That day the court – following a suit brought by the Fund with the SCRA as an interested party - annulled a 1999 sales contract between the Church and the Fund for the former Culture House of the old Bishkek Machine-Building Plant. It claimed the sale violated the law. A local construction company is interested in the property, which the Church thinks is the real reason for the case. The Church appealed against the decision and separately to have the whole case thrown out (see F18News 8 April 2014 http://www.forum18.org/archive.php?article_id=1945). Bishkek City Court granted the Church's request on 18 April

However, the State Property Fund and the SCRA has continued seeking – this time through the Supreme Court - to confiscate the Church's building. On 21 October the Supreme Court referred the case brought by the SCRA and the State Property Fund back to Bishkek's Economic Court.

On 29 October a church member, who wished to remain anonymous, stated to Forum 18 that the property company's interest may be backed by parliamentary deputies or a senior member of the government. "We have heard rumours but we do not who exactly these may be."

Church members told Forum 18 that it may be "a month to several months" before the case reaches the Economic Court again.

Asked why despite a lower court decision against them the State Property Fund is still pursuing the case, Edil Turganbayev (who represented the Fund in the 21 October hearing) told Forum 18 on 28 October that "the purchase of the building by the Church was done in violation of various regulations". Asked why the officials concerned were not being pursued by the Property Fund, he claimed that "we only want to correct what was done wrongly in the past". He also claimed that "if the court decides the purchase was illegal we may ask the Prosecutor's Office to punish the responsible officials".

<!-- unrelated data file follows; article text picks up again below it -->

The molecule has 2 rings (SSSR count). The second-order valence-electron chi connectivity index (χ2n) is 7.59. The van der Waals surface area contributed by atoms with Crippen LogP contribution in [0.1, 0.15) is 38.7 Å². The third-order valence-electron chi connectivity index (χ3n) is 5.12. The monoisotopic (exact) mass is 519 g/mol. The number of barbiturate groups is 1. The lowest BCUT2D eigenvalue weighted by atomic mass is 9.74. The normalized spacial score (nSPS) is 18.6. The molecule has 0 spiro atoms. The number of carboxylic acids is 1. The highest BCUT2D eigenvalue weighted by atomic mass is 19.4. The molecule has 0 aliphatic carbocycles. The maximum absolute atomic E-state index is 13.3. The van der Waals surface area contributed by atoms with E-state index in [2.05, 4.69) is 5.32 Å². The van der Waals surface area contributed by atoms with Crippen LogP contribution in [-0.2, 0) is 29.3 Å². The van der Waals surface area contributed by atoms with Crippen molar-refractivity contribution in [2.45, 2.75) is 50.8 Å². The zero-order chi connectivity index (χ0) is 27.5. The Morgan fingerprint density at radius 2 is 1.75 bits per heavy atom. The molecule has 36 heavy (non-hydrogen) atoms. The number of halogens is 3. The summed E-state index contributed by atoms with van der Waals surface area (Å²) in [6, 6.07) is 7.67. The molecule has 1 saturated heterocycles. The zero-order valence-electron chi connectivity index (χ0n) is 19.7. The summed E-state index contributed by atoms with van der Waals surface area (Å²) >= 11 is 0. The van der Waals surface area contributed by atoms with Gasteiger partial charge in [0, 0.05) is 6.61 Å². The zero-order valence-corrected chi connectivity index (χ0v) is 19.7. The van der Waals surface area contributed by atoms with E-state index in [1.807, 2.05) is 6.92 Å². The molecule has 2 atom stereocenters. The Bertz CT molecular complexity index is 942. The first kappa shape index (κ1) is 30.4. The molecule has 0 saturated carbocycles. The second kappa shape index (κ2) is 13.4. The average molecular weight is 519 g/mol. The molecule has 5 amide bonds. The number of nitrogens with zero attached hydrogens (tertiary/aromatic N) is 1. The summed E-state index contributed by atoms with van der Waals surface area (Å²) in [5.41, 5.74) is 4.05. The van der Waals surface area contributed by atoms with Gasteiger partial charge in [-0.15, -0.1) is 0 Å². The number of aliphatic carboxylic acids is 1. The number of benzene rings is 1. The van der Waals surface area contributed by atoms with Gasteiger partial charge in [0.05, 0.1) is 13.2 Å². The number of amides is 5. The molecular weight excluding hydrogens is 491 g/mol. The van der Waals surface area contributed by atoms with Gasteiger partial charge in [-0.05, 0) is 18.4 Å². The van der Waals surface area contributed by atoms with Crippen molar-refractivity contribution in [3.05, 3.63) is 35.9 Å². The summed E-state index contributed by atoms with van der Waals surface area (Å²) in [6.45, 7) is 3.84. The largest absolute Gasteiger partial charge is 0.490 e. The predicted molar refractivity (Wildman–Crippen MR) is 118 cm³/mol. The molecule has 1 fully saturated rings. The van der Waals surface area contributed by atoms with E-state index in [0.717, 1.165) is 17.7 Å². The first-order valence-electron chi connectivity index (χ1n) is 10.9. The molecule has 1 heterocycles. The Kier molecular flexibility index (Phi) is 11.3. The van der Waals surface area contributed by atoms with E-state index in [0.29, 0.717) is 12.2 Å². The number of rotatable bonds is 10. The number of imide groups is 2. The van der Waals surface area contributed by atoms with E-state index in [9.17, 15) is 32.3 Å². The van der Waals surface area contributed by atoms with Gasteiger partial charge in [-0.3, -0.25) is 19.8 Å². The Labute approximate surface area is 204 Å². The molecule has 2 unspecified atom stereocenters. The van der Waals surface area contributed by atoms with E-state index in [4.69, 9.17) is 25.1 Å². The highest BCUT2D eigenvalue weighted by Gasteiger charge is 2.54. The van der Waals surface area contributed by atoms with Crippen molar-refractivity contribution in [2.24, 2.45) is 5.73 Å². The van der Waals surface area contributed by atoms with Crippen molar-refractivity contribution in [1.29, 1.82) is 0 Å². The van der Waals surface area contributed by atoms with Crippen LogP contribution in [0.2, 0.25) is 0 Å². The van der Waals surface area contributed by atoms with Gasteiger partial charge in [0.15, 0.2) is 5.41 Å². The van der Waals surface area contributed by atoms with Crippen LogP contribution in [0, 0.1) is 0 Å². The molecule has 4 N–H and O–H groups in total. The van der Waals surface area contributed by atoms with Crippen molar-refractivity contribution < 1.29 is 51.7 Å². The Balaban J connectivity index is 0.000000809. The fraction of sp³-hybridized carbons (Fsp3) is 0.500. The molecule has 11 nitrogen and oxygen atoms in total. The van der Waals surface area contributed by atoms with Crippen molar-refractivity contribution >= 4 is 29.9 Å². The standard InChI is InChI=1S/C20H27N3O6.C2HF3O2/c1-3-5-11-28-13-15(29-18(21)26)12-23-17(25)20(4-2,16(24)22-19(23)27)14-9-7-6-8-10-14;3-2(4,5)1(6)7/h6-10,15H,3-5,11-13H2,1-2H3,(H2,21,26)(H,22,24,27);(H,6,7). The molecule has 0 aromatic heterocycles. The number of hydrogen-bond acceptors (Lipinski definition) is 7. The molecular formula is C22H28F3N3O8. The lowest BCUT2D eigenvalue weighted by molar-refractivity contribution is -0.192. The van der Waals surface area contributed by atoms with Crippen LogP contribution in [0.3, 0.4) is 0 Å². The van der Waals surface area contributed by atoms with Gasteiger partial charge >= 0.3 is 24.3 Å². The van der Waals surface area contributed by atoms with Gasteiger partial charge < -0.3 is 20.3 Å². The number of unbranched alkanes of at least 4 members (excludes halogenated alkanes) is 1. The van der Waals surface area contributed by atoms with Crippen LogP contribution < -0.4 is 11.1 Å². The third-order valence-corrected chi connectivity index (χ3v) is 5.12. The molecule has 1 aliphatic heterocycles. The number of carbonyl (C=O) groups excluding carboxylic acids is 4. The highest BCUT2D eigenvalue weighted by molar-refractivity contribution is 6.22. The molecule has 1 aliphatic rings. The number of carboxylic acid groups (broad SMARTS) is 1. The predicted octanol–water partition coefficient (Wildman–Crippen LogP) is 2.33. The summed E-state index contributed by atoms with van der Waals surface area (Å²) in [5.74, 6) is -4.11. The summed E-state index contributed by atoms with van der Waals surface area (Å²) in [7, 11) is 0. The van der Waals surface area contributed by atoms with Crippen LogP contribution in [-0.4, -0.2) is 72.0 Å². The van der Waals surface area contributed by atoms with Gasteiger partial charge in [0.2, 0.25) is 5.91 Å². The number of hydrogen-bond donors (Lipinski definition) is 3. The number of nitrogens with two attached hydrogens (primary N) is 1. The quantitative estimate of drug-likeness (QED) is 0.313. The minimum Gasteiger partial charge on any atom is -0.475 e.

Turganbayev was unconcerned that the Church might be left with nowhere to meet for worship. "I don't think it's a problem, they will not be left on the street. They can meet in their homes". When Forum 18 pointed out that the Religion Law bans meetings for worship in private homes, he was silent. He then refused to discuss the case further.

No other religious community appears to be currently facing a threat that the state will confiscate the building it uses to meet for worship or other activities. (END)

For background information see Forum 18's Kyrgyzstan religious freedom surveys at http://www.forum18.org/Analyses.php?region=30.

More reports on freedom of thought, conscience and belief in Kyrgyzstan can be found at http://www.forum18.org/Archive.php?query=&religion=all&country=30.

A compilation of Organisation for Security and Co-operation in Europe (OSCE) freedom of religion or belief commitments can be found at http://www.forum18.org/Archive.php?article_id=1351.

A printer-friendly map of Kyrgyzstan is available at http://education.nationalgeographic.com/education/mapping/outline-map/?map=Kyrgyzstan.

All Forum 18 News Service material may be referred to, quoted from, or republished in full, if Forum 18 <www.forum18.org> is credited as the source.